Brandon Gallaher

The Orthodox “Diaspora”: Mother Churches, Mission, and the Future

by Rev. Dr. Radu Bordeianu, Will Cohen, Rev. Dr. Nicholas Denysenko, Brandon Gallaher, Rev. Dr. D. Oliver Herbel, and Kerry San Chirico

Among the issues to be heard by the Orthodox Churches at the June 2016 Great and Holy Council in Crete is the situation of the Orthodox diaspora. The Council will be working with the document on the diaspora promulgated by the fourth pre-conciliar gathering in Chambésy in June 2009. This document called for a swift canonical resolution to the current organization of the Church in the regions of the diaspora so it accords with Orthodox canon law and ecclesiological principles. The 2009 pre-conciliar gathering implemented a temporary solution by creating episcopal assemblies (2a) in regions of the diaspora to promote common action and witness to the unity of Orthodoxy without depriving the member bishops of their “administrative competencies and canonical character” (5). It is not immediately clear whether the June 2016 council will propose a permanent canonical solution or bless the continued work of the regional episcopal assemblies. In order to arrive at the canonical and ecclesiological ideal envisioned by the bishops in 2009, several issues and potential actions should be considered.   Continue Reading…

Orthodoxy, Human Rights & Secularization

by Davor Džalto, Effie Fokas, Brandon Gallaher, Perry Hamalis, Aristotle Papanikolaou, and Gregory Tucker

“The Mission of the Orthodox Church in Today’s World” offers a clear reaffirmation of the “dignity and majesty of the human person” (1.1) in Christian doctrine. Moreover, the exalted status of the human person is here grounded in its ultimate vocation to deification. While the human being is brought to perfection beyond this life in God, sanctification begins now, in this world, in relation to others. To this end, the Church recognizes that she must speak with her “prophetic and pastoral voice” and act in the contemporary world to foster that “peace, justice, freedom, fraternity, and love” which characterizes the Kingdom of God.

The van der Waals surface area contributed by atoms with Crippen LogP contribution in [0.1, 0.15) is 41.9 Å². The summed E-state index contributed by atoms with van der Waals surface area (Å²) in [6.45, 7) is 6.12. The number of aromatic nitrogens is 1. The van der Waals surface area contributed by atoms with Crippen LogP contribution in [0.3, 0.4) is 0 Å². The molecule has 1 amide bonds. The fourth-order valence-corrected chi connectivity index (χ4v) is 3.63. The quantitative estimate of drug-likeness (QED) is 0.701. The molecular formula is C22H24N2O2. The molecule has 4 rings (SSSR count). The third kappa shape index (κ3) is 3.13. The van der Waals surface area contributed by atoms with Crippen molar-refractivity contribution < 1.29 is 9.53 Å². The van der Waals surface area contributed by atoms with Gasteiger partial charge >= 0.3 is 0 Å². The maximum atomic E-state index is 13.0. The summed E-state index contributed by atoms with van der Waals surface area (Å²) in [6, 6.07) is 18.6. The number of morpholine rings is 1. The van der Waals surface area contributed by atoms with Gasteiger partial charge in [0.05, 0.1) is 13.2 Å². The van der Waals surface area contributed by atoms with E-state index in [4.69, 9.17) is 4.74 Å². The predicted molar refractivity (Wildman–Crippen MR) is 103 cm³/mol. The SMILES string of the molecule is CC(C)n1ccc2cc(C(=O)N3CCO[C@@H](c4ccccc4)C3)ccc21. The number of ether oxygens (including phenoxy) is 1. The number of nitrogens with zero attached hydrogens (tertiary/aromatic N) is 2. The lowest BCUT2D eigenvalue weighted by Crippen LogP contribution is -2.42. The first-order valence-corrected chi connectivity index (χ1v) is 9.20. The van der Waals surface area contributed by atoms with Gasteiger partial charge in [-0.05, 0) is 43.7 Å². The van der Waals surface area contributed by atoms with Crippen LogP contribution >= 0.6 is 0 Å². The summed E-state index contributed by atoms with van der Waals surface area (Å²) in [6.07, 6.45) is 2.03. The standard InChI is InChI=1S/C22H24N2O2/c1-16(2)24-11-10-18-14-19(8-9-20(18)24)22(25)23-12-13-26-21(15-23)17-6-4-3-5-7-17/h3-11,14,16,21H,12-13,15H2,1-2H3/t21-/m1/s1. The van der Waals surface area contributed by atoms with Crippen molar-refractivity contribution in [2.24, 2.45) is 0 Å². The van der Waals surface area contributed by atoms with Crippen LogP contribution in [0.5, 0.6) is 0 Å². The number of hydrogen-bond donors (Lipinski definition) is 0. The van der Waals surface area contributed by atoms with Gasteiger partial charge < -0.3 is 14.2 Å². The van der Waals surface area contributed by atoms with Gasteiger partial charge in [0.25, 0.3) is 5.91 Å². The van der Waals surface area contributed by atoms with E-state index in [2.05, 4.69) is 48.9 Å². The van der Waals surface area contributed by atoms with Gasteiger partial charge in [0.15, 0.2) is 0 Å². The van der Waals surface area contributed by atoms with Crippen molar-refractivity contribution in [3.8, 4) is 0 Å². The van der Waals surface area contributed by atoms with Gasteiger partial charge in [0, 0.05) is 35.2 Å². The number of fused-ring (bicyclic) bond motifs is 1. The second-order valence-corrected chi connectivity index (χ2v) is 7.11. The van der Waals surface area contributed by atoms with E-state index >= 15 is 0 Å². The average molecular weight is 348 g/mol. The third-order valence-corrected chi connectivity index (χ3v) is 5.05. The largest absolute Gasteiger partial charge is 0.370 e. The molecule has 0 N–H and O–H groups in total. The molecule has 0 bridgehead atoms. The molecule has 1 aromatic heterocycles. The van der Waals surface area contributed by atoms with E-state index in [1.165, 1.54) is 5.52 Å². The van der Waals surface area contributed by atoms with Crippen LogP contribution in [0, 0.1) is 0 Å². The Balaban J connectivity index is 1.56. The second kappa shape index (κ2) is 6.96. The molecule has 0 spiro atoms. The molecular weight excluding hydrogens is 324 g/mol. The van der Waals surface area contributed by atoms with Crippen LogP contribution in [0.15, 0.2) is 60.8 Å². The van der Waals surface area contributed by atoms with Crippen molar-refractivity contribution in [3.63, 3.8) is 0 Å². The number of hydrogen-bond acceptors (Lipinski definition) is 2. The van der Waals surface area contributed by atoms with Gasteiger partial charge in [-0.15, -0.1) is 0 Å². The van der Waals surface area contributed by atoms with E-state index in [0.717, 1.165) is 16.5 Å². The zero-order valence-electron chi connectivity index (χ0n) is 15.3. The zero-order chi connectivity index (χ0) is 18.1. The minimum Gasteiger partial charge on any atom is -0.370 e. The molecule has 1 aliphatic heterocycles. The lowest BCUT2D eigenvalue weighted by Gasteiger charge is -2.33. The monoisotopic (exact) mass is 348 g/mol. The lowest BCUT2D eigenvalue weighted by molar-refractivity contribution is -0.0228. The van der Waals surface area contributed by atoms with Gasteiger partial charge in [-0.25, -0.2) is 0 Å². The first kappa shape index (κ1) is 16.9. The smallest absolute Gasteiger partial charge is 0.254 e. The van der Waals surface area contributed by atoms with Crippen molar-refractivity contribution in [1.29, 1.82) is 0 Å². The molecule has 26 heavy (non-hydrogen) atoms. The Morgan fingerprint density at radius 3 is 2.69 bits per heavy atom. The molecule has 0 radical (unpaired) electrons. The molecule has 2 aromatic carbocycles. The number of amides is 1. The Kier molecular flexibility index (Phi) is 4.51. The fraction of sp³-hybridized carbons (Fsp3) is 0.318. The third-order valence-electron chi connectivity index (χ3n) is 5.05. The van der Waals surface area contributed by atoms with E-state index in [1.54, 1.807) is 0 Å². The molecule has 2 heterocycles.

In order to do full justice to the profound witness to the Gospel offered by this document, further serious reflection and dialogue is required on some of its key ideas. For, while this text contains moments of deep insight into the condition of the contemporary world, it also shows the effects of a long period in which the Church has failed to practice her synodality and lost the art of addressing the most important issues of the day with reason and clarity. Continue Reading…

The Word of God and World Religions

By Brandon Gallaher

(This essay was originally delivered as a public talk at the June 2015 Fordham/OTSA conference on the upcoming Great and Holy Council of the Orthodox Church. It was part of a panel on “The Contribution of the Orthodox Church to the Realization of Justice, Freedom, Brotherhood, and Love among Peoples.”)

There is no one topic that is more important than any other for the Council to consider. What is crucial is that it speaks clearly and sympathetically to this moment from the light of Christ that illumines all. Too often we Orthodox speak to the modern world from a sort of nostalgic Byzantinism or an angry certainty when what is needed are the healing and wise words of the Gospel for those whose consciousness is “modern” or “post-modern.” By these terms I mean that the default understanding of reality for contemporary man, including the average Orthodox, involves a disparate and competing plurality of truths as well as a conception of the human being as essentially plastic with no divine end. In our teaching and worship, our ecclesial self-consciousness is “pre-modern.” Part of this self-consciousness is the awareness of a world radiating with the Word and words of God. It is also includes the belief that by contemplating Scripture and the words in their communion with the Word that we can attain to ‘the measure of the stature of the fullness of Christ’ (Eph. 4:13). But we rarely attempt to translate this consciousness into the language of the age in which we live or ask whether we might obtain new insights about Orthodoxy from modernity (e.g. gay marriage, evolution). Continue Reading…